January 15, 1616
Champlain Leaves Huronia
Samuel de Champlain left Huronia to visit the Tobacco Nation (south of Nottawasaga Bay), then the Cheveux-Relevés (Ottawas, south of Georgian Bay), extending an invitation to the natives to come to Québec.
September 10, 1616
Champlain Returns with Map
Samuel de Champlain arrived in France, where he would publish an engraved map of New France.
July 07, 1620
Récollet Arrives in Québec
Récollet lay brother Gabriel Sagard arrived at Québec. He was the author of The Long Journey to the Country of the Hurons.
March 23, 1633
Champlain's Final Voyage
Samuel de Champlain set sail on his final voyage to Québec at age 63.
March 23, 1670
Explorers Reach Lake Erie
Fathers Dollier de Casson and Galinée claimed Lake Erie for France.
June 15, 1673
French Reach Mississippi
Explorers Jolliet and Marquette arrived at the upper reaches of the Mississippi River.
April 09, 1682
La Salle Reaches Mouth of the Mississippi
The La Salle expedition passed the mouth of the Mississippi River.On April 9 he claimed the entire region for Louis XIV.
April 09, 1682
La Salle Claims Louisiana
La Salle, de Tonty and Jacques Bourdon d'Autray arrived at the Mississippi Delta. La Salle claimed the territory he had explored for France and named it Louisiana.
March 19, 1687
La Salle Assassinated
La Salle was assassinated by his own men in present-day Texas.
August 26, 1731
La Vérendrye at Grand Portage
La Vérendrye and his three sons reached Grand Portage. In the autumn they built Fort Saint-Pierre, the first of 8 posts.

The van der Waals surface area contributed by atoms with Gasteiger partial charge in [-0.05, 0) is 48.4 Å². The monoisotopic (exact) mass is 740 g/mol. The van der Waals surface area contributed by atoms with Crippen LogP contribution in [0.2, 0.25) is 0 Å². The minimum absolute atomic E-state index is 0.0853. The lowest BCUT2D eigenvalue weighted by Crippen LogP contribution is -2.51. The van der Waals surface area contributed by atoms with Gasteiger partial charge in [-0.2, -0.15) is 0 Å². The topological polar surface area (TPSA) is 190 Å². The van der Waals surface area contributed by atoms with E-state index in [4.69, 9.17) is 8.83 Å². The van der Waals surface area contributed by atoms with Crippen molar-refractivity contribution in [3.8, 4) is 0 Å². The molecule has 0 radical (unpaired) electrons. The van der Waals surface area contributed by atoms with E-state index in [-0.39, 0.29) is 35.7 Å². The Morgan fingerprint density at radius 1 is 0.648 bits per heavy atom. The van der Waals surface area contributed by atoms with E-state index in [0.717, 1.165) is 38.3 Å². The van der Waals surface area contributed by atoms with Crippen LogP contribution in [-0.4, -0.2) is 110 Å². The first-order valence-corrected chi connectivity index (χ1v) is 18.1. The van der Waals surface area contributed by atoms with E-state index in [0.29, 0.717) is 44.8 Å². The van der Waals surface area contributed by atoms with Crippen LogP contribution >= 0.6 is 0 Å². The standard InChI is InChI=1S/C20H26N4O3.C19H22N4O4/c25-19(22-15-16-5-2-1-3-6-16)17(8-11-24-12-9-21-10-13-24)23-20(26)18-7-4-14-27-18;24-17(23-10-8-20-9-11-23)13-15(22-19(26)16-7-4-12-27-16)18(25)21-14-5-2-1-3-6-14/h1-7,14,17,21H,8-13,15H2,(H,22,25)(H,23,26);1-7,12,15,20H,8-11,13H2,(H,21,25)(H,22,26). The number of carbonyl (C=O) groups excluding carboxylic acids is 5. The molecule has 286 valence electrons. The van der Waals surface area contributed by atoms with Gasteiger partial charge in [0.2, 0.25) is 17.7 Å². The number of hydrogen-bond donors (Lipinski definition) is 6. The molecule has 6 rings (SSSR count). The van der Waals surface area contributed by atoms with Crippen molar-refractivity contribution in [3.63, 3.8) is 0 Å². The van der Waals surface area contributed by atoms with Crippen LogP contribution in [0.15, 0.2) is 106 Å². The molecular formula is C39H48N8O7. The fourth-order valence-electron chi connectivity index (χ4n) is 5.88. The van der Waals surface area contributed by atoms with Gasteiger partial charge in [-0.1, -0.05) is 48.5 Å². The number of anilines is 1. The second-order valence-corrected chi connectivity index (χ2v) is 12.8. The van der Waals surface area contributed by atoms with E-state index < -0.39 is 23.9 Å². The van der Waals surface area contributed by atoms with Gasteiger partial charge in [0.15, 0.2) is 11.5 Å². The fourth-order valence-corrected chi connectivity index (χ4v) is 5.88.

October 03, 1738
Fort La Reine Founded
La Vérendrye arrived at the site of Portage-la-Prairie on the Assiniboine River, where he built Fort La Reine.
January 01, 1743
La Vérendryes Sight Rockies
The La Vérendryes sighted the Rocky Mountains, most likely the Big Horn Range.
March 30, 1743
La Vérendrye's Plaque
La Vérendrye left a metal plate inscribed "Posé par le Chevalier de la Lavérendre le 30 Mars 1743" in the northwest. It was recovered in 1913 near Pierre, South Dakota.
July 24, 1754
Henday in the West
Anthony Henday reached Fort Paskoyac; he later reached a Blackfoot camp southwest of present-day Red Deer, being likely the first European to set foot in territory that became Alberta.
July 17, 1771
Hearne Reaches the Arctic
Samuel Hearne, exploring inland from Churchill with his Native guide Montonabbe, reached the Arctic Ocean via the Coppermine River; he returned via Great Slave Lake.